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Meanwhile, a spokesperson for Sky said: “We are investigating the incident but cannot comment further at this stage.”
The attack comes after a McDonald’s branch in Edinburgh was asked by police not to sell milkshakes, due to a Brexit Party rally close by.
Image: Politicians have been targeted by milkshake attackers At the same time, Burger King tweeted to remind their Scottish customers that they will continue to sell the dairy beverages, drawing criticism from some people.
Mr Farage becomes the latest politician to have the drink doused on him, joining figures such as UKIP’s Carl Benjamin and independent European candidate Tommy Robinson.
The incident has reignited the debate over when a protest crosses the line.
Sky News spoke Brendan Cox, the husband of murdered MP Jo Cox, who said that while he recognised the incident as a “bit of a joke”, that the current climate of “political intimidation” means such an act should be taken more seriously.
“I do think we have to make sure we stop this here and that we say that yes, of course protesting is absolutely legitimate, but throwing things at politicians or hurling abuse at them frankly isn’t,” he said.
Formula 1 legend Niki Lauda has died at the age of 70, his family has said.
The Austrian – a three-time world champion and the only man to have won the drivers’ title for both Ferrari and McLaren – passed away on Monday, less than a year after undergoing a lung transplant.
In a touching statement, his family said the racer-turned-flight entrepreneur would “remain a role model and a benchmark for all of us”.
‘The biggest comeback in sport’: Tributes paid to ‘true icon’ Niki Lauda McLaren, Ferrari and former F1 champion Jenson Button are among those hailing the ‘true legend’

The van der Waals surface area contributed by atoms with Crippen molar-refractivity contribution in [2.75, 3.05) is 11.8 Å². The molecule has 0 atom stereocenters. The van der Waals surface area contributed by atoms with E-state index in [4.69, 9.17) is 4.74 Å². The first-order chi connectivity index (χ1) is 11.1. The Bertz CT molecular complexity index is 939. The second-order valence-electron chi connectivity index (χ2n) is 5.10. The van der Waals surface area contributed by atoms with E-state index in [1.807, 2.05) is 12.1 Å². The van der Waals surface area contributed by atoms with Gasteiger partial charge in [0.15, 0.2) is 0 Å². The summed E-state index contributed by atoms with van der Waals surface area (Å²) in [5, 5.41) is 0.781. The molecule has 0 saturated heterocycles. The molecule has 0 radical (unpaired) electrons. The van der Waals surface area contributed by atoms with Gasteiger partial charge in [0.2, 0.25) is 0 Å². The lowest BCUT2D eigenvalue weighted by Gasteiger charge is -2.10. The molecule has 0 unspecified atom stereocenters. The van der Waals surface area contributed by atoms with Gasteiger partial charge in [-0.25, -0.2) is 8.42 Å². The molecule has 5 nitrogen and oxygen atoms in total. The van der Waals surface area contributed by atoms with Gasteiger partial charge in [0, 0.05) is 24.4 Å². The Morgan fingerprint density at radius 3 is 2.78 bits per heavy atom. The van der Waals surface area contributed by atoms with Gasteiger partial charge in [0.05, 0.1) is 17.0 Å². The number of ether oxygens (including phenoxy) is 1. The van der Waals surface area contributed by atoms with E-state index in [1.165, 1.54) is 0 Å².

Image: Lauda, seen with Lewis Hamilton, was a regular at F1 races in recent years Image: Lauda is considered one of the all-time great F1 drivers F1 world champion Lewis Hamilton paid tribute to the racing legend on Facebook, saying he was “struggling to believe” the news and would miss their “big hugs after winning races together”.
Quote: : “It’s truly been an honour working alongside you over these past seven years. I wouldn’t have ever been in this team if it wasn’t for you.”
Advertisement He signed off as “your friend always, Lewis”.
Lauda won his first F1 championship in 1975, and was on course to retain his title the following year until a horrific near-fatal crash at the German Grand Prix at the famous Nurburgring.
He suffered severe burns to his head and face and suffered lung damage from inhaling toxic gases when his Ferrari burst into flames during the race, which came a week after he had urged his fellow drivers to boycott the event over safety concerns at the track.
Image: Lauda in 1975, prior to his crash at the Nurburgring Image: Lauda was rarely seen without a cap due to severe burns he suffered after a crash at the Nurburgring The burns he suffered were the reason he was hardly ever seen without a cap from that point onward, as he wanted to hide the scarring.
Lauda made a successful return to F1 after his remarkable recovery – missing just two races before his comeback – and narrowly missed out on successive championships at the hands of British driver James Hunt.
The pair forged one of the fiercest rivalries in motorsport history and it inspired the award-winning 2013 film Rush, starring German actor Daniel Bruhl as Lauda and Chris Hemsworth as Hunt.
Image: Lauda (left) forged a memorable rivalry with British racer James Hunt Image: Lauda celebrates winning the British GP at Brands Hatch in 1982 Lauda won his second championship in 1977 and his third in 1984, before retiring in 1985.
He had originally hung up his helmet six years prior to focus on his airline, Lauda Air, which he founded in 1979.
Lauda owned the company until 2000, when it became part of Austrian Airlines, and it ceased to exist in 2013, but he went on to take over Amira Air in 2016 and rename it to LaudaMotion.
Image: The Mercedes team – featuring Lauda – celebrates winning a constructors’ championship Image: Lauda with German F1 star Sebastian Vettel Aside from his airline businesses, Lauda took on several management roles within F1 following his retirement, including becoming the non-executive chairman of the Mercedes team in September 2012.
He took part in negotiations that saw Lewis Hamilton sign a three-year deal with Mercedes in 2013, and the Briton has since won four championships.